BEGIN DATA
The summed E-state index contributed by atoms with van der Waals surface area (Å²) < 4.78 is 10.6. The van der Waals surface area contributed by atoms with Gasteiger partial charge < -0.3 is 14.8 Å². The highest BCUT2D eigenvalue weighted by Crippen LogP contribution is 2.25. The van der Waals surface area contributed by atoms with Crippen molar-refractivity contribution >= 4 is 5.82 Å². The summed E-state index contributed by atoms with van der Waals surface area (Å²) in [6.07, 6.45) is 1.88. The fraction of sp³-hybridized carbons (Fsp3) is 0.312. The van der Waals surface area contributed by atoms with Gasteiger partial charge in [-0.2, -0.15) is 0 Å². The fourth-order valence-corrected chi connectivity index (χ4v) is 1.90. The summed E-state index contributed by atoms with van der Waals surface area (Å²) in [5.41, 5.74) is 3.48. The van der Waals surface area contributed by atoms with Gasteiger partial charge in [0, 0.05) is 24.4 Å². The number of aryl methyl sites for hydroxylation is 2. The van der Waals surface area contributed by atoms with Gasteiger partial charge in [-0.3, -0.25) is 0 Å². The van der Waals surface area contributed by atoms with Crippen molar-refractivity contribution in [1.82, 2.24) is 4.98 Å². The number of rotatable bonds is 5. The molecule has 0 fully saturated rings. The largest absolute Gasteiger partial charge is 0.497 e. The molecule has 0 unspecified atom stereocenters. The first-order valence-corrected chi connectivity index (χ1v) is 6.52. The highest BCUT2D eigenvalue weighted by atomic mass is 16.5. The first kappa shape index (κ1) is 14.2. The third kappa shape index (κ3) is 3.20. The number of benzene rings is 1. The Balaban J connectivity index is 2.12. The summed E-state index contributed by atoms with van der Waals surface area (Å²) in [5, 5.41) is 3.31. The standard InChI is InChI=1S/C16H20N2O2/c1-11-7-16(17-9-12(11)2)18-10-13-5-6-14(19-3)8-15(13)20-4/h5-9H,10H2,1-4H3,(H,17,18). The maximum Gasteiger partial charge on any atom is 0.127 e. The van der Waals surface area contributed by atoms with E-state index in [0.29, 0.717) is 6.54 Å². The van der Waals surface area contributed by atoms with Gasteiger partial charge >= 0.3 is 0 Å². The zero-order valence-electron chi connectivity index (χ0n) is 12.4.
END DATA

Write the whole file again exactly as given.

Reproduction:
The summed E-state index contributed by atoms with van der Waals surface area (Å²) < 4.78 is 10.6. The van der Waals surface area contributed by atoms with Gasteiger partial charge < -0.3 is 14.8 Å². The highest BCUT2D eigenvalue weighted by Crippen LogP contribution is 2.25. The van der Waals surface area contributed by atoms with Crippen molar-refractivity contribution >= 4 is 5.82 Å². The summed E-state index contributed by atoms with van der Waals surface area (Å²) in [6.07, 6.45) is 1.88. The fraction of sp³-hybridized carbons (Fsp3) is 0.312. The van der Waals surface area contributed by atoms with Gasteiger partial charge in [-0.2, -0.15) is 0 Å². The fourth-order valence-corrected chi connectivity index (χ4v) is 1.90. The summed E-state index contributed by atoms with van der Waals surface area (Å²) in [5.41, 5.74) is 3.48. The van der Waals surface area contributed by atoms with Gasteiger partial charge in [0, 0.05) is 24.4 Å². The number of aryl methyl sites for hydroxylation is 2. The van der Waals surface area contributed by atoms with Gasteiger partial charge in [-0.3, -0.25) is 0 Å². The van der Waals surface area contributed by atoms with Crippen molar-refractivity contribution in [1.82, 2.24) is 4.98 Å². The number of rotatable bonds is 5. The molecule has 0 fully saturated rings. The largest absolute Gasteiger partial charge is 0.497 e. The molecule has 0 unspecified atom stereocenters. The first-order valence-corrected chi connectivity index (χ1v) is 6.52. The highest BCUT2D eigenvalue weighted by atomic mass is 16.5. The first kappa shape index (κ1) is 14.2. The third kappa shape index (κ3) is 3.20. The number of benzene rings is 1. The Balaban J connectivity index is 2.12. The summed E-state index contributed by atoms with van der Waals surface area (Å²) in [5, 5.41) is 3.31. The standard InChI is InChI=1S/C16H20N2O2/c1-11-7-16(17-9-12(11)2)18-10-13-5-6-14(19-3)8-15(13)20-4/h5-9H,10H2,1-4H3,(H,17,18). The maximum Gasteiger partial charge on any atom is 0.127 e. The van der Waals surface area contributed by atoms with E-state index in [0.29, 0.717) is 6.54 Å². The van der Waals surface area contributed by atoms with Gasteiger partial charge >= 0.3 is 0 Å². The zero-order valence-electron chi connectivity index (χ0n) is 12.4.